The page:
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Veterans: Canine injured during ISIS raid deserves Purple Heart medal
U.S.Department of Defense / AFP

Veterans: Canine injured during ISIS raid deserves Purple Heart medal

Good doggie

Veterans are unfazed by a Department of Defense guideline that says only humans are eligible for the Purple Heart medal awarded to military service members injured in combat.

According to The New York Post, multiple veterans and past medal recipients believe President Donald Trump should award Conan with the prestigious recognition after the Belgian Malinois was injured while chasing down the former head of ISIS, Abu Bakr al-Baghdadi, who blew himself up with a suicide vest during the raid.

Although the courageous canine is expected to visit the White House next week, Department of Defense spokeswoman Jessica Maxwell says "military working dogs are not eligible for the Purple Heart." However, The Post reports that several Purple Heart recipients and combat vets who have worked closely with K9 troops disagree with the decision.

Canines save American lives

Michael Bollinger, a former Army Ranger, said "Do I believe Conan should receive a Purple Heart for actions on target? Absolutely."

Bollinger, who received a Purple Heart in 2007 and now studies computer science at Columbia University, added that military dogs like Conan are "out there with us every step of the way."

Meanwhile, Kit Sawyer, 30, who served as a sergeant and dog handler in the Army, noted the important role service dogs have played in our military engagements in Iraq and Afghanistan where the animals were tasked with sniffing roadside bombs. "One explosive can take out six to eight guys." Sawyer added his Dutch Shepard Roy successfully identified several improvised explosive devices (IEDs) in Afghanistan.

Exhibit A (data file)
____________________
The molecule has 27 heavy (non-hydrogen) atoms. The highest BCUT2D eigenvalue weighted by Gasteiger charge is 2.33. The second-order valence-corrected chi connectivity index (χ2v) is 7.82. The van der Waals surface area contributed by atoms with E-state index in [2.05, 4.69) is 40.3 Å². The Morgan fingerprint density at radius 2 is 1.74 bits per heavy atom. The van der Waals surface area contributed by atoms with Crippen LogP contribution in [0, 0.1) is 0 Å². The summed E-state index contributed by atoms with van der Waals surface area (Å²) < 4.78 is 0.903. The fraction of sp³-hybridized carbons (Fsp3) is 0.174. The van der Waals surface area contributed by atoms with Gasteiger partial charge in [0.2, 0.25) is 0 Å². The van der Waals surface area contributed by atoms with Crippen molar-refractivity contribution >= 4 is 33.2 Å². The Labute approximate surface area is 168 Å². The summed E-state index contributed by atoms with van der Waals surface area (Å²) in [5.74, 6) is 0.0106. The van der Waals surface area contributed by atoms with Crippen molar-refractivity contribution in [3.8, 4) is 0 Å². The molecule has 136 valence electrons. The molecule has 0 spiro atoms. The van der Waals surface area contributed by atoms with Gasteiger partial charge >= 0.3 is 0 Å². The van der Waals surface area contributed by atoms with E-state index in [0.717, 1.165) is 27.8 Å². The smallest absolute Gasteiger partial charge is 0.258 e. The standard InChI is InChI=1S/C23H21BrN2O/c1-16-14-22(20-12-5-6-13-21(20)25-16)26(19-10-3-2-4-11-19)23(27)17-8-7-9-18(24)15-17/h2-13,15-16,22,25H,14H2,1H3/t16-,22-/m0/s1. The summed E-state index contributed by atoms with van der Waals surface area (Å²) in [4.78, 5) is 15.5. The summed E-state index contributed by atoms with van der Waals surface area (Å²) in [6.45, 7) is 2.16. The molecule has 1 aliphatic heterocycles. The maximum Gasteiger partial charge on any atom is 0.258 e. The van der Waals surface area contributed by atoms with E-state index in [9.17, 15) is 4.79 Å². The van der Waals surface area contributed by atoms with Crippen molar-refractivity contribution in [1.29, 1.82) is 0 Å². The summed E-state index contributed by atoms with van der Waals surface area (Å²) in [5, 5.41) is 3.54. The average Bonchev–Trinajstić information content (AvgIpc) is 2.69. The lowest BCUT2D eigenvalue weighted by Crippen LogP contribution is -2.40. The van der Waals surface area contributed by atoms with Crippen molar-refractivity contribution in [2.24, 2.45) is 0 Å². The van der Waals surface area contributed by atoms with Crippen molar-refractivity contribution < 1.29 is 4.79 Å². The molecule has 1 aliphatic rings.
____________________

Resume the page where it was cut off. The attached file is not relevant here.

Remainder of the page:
Conan would not be the first medal recipient

The Post notes Conan would not be the first canine to be awarded with a Purple Heart medal:

The issue of military dogs receiving Purple Hearts has roiled the armed forces for more than a half-century, when debate first rose in 1943 over World War II hero Chips, a Shepherd-Collie-Husky, who was injured taking out a Nazi gun nest in Sicily. The action was considered so valorous that Chips received not just a Purple Heart but a Silver Star and the Distinguished Service Cross.

On February 28, 1944, Time magazine noted that the decision to honor Chips was controversial at the time.

For 'singlehandedly' wiping out a machine-gun nest in Italy, a dog named Chips was awarded the D.S.C., the Silver Star and the Purple Heart. Last week this impressive sweep of medals appeared likely to stand in the records for a long time, maybe forever. The Army's Adjutant General, Major General James A. Ulio, ruled, following protests, that Chips could keep his medals but no more medals would be allowed to dogs.

In recent years, the role of service dogs in combat missions has been a topic in popular culture. Most notably, in 2017, actress Kate Mara starred in

Megan Leavey, a critically-acclaimed biopic about a young Marine corporal's relationship with Rex, a canine that completed over 100 missions in Iraq.

A date for Conan's White House visit has not been set yet, but she is expected to grace the nation's capital within the next several days.

Editor's note: This article originally incorrectly identified Conan as male. She is female. We regret the error.

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